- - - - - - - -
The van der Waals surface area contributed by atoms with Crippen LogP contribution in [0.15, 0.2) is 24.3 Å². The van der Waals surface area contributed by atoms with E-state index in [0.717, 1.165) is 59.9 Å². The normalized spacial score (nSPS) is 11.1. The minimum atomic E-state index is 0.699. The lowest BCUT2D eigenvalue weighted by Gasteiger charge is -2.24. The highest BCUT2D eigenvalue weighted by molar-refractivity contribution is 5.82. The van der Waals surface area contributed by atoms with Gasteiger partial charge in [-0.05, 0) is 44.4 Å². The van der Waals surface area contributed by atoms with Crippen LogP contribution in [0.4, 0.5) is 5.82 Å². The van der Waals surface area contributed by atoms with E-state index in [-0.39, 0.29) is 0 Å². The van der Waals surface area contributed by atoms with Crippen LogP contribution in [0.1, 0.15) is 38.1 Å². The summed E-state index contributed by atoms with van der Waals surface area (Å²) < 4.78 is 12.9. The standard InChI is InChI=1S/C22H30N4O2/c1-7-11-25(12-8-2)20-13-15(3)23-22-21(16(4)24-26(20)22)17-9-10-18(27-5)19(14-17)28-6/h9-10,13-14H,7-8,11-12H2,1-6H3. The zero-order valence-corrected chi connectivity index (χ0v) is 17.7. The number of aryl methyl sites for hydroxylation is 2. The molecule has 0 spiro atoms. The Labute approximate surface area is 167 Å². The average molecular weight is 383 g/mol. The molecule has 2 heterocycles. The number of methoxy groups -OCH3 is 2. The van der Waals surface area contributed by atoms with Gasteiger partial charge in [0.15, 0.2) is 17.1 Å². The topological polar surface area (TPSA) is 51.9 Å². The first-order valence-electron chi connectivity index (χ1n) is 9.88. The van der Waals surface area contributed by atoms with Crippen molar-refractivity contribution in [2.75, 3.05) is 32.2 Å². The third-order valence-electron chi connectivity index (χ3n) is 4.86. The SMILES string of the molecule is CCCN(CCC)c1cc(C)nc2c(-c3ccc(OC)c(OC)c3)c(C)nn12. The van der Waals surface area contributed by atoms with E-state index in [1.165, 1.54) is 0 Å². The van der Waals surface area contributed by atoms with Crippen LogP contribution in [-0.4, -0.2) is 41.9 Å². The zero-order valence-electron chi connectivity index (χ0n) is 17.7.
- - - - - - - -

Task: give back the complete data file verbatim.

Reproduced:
The van der Waals surface area contributed by atoms with Crippen LogP contribution in [0.15, 0.2) is 24.3 Å². The van der Waals surface area contributed by atoms with E-state index in [0.717, 1.165) is 59.9 Å². The normalized spacial score (nSPS) is 11.1. The minimum atomic E-state index is 0.699. The lowest BCUT2D eigenvalue weighted by Gasteiger charge is -2.24. The highest BCUT2D eigenvalue weighted by molar-refractivity contribution is 5.82. The van der Waals surface area contributed by atoms with Gasteiger partial charge in [-0.05, 0) is 44.4 Å². The van der Waals surface area contributed by atoms with Crippen LogP contribution in [0.4, 0.5) is 5.82 Å². The van der Waals surface area contributed by atoms with E-state index in [-0.39, 0.29) is 0 Å². The van der Waals surface area contributed by atoms with Crippen LogP contribution in [0.1, 0.15) is 38.1 Å². The summed E-state index contributed by atoms with van der Waals surface area (Å²) < 4.78 is 12.9. The standard InChI is InChI=1S/C22H30N4O2/c1-7-11-25(12-8-2)20-13-15(3)23-22-21(16(4)24-26(20)22)17-9-10-18(27-5)19(14-17)28-6/h9-10,13-14H,7-8,11-12H2,1-6H3. The zero-order valence-corrected chi connectivity index (χ0v) is 17.7. The number of aryl methyl sites for hydroxylation is 2. The molecule has 0 spiro atoms. The Labute approximate surface area is 167 Å². The average molecular weight is 383 g/mol. The molecule has 2 heterocycles. The number of methoxy groups -OCH3 is 2. The van der Waals surface area contributed by atoms with Gasteiger partial charge in [0.15, 0.2) is 17.1 Å². The topological polar surface area (TPSA) is 51.9 Å². The first-order valence-electron chi connectivity index (χ1n) is 9.88. The van der Waals surface area contributed by atoms with Crippen molar-refractivity contribution in [2.75, 3.05) is 32.2 Å². The third-order valence-electron chi connectivity index (χ3n) is 4.86. The SMILES string of the molecule is CCCN(CCC)c1cc(C)nc2c(-c3ccc(OC)c(OC)c3)c(C)nn12. The van der Waals surface area contributed by atoms with E-state index in [1.165, 1.54) is 0 Å². The van der Waals surface area contributed by atoms with Crippen LogP contribution in [-0.4, -0.2) is 41.9 Å². The zero-order valence-electron chi connectivity index (χ0n) is 17.7.